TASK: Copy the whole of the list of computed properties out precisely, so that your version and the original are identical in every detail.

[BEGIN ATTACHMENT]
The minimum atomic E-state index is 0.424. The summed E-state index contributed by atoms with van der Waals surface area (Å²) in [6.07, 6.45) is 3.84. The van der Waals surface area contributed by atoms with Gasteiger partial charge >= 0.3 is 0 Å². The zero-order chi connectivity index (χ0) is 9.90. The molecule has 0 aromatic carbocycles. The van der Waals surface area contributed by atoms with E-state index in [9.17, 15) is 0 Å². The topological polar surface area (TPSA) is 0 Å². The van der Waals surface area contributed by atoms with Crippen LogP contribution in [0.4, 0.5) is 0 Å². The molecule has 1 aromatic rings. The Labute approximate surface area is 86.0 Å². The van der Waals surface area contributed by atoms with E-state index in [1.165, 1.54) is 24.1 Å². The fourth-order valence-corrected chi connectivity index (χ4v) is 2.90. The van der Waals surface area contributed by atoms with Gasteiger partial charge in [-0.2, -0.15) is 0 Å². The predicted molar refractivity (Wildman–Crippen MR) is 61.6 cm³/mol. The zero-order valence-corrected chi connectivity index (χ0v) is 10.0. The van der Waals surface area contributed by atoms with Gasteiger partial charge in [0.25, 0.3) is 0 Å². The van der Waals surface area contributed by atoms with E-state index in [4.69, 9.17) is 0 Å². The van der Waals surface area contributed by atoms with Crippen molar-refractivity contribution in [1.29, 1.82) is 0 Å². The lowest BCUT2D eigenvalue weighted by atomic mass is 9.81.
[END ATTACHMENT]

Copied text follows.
The minimum atomic E-state index is 0.424. The summed E-state index contributed by atoms with van der Waals surface area (Å²) in [6.07, 6.45) is 3.84. The van der Waals surface area contributed by atoms with Gasteiger partial charge >= 0.3 is 0 Å². The zero-order chi connectivity index (χ0) is 9.90. The molecule has 0 aromatic carbocycles. The van der Waals surface area contributed by atoms with E-state index in [9.17, 15) is 0 Å². The topological polar surface area (TPSA) is 0 Å². The van der Waals surface area contributed by atoms with Crippen LogP contribution in [0.4, 0.5) is 0 Å². The molecule has 1 aromatic rings. The Labute approximate surface area is 86.0 Å². The van der Waals surface area contributed by atoms with E-state index in [1.165, 1.54) is 24.1 Å². The fourth-order valence-corrected chi connectivity index (χ4v) is 2.90. The van der Waals surface area contributed by atoms with Gasteiger partial charge in [-0.2, -0.15) is 0 Å². The predicted molar refractivity (Wildman–Crippen MR) is 61.6 cm³/mol. The zero-order valence-corrected chi connectivity index (χ0v) is 10.0. The van der Waals surface area contributed by atoms with Gasteiger partial charge in [0.25, 0.3) is 0 Å². The van der Waals surface area contributed by atoms with E-state index in [4.69, 9.17) is 0 Å². The van der Waals surface area contributed by atoms with Crippen molar-refractivity contribution in [1.29, 1.82) is 0 Å². The lowest BCUT2D eigenvalue weighted by atomic mass is 9.81.